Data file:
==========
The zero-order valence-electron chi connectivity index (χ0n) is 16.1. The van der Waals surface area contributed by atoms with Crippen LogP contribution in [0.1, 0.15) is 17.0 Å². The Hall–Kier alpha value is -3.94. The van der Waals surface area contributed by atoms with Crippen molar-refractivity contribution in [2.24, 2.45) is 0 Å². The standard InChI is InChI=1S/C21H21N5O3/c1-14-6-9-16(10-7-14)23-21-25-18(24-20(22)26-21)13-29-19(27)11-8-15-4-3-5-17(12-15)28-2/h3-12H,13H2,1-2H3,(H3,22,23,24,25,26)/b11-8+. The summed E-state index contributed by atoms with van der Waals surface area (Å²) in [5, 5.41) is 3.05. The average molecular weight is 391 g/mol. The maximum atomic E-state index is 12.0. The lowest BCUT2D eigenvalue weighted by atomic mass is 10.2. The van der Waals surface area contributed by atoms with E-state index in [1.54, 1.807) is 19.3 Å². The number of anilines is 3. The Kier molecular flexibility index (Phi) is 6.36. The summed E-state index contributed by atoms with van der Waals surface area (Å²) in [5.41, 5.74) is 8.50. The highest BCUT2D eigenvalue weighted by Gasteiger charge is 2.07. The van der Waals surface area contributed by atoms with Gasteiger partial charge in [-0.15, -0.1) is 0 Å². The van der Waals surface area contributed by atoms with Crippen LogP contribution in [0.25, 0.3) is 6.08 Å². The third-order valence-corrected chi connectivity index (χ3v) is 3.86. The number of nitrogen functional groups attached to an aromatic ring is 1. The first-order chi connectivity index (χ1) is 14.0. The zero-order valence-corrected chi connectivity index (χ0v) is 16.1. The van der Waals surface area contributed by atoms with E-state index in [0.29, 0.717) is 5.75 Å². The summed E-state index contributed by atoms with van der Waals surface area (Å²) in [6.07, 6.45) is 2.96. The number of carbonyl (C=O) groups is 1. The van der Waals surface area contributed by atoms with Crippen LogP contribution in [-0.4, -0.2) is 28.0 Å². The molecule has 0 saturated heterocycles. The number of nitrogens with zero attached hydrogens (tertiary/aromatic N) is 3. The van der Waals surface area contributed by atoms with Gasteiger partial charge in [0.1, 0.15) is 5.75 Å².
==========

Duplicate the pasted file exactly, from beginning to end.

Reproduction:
The zero-order valence-electron chi connectivity index (χ0n) is 16.1. The van der Waals surface area contributed by atoms with Crippen LogP contribution in [0.1, 0.15) is 17.0 Å². The Hall–Kier alpha value is -3.94. The van der Waals surface area contributed by atoms with Crippen molar-refractivity contribution in [2.24, 2.45) is 0 Å². The standard InChI is InChI=1S/C21H21N5O3/c1-14-6-9-16(10-7-14)23-21-25-18(24-20(22)26-21)13-29-19(27)11-8-15-4-3-5-17(12-15)28-2/h3-12H,13H2,1-2H3,(H3,22,23,24,25,26)/b11-8+. The summed E-state index contributed by atoms with van der Waals surface area (Å²) in [5, 5.41) is 3.05. The average molecular weight is 391 g/mol. The maximum atomic E-state index is 12.0. The lowest BCUT2D eigenvalue weighted by atomic mass is 10.2. The van der Waals surface area contributed by atoms with E-state index in [1.54, 1.807) is 19.3 Å². The number of anilines is 3. The Kier molecular flexibility index (Phi) is 6.36. The summed E-state index contributed by atoms with van der Waals surface area (Å²) in [5.41, 5.74) is 8.50. The highest BCUT2D eigenvalue weighted by Gasteiger charge is 2.07. The van der Waals surface area contributed by atoms with Gasteiger partial charge in [-0.15, -0.1) is 0 Å². The van der Waals surface area contributed by atoms with Crippen LogP contribution in [0.25, 0.3) is 6.08 Å². The third-order valence-corrected chi connectivity index (χ3v) is 3.86. The number of nitrogen functional groups attached to an aromatic ring is 1. The first-order chi connectivity index (χ1) is 14.0. The zero-order valence-corrected chi connectivity index (χ0v) is 16.1. The van der Waals surface area contributed by atoms with E-state index in [0.29, 0.717) is 5.75 Å². The summed E-state index contributed by atoms with van der Waals surface area (Å²) in [6.07, 6.45) is 2.96. The number of carbonyl (C=O) groups is 1. The van der Waals surface area contributed by atoms with Crippen LogP contribution in [-0.4, -0.2) is 28.0 Å². The molecule has 0 saturated heterocycles. The number of nitrogens with zero attached hydrogens (tertiary/aromatic N) is 3. The van der Waals surface area contributed by atoms with Gasteiger partial charge in [0.1, 0.15) is 5.75 Å².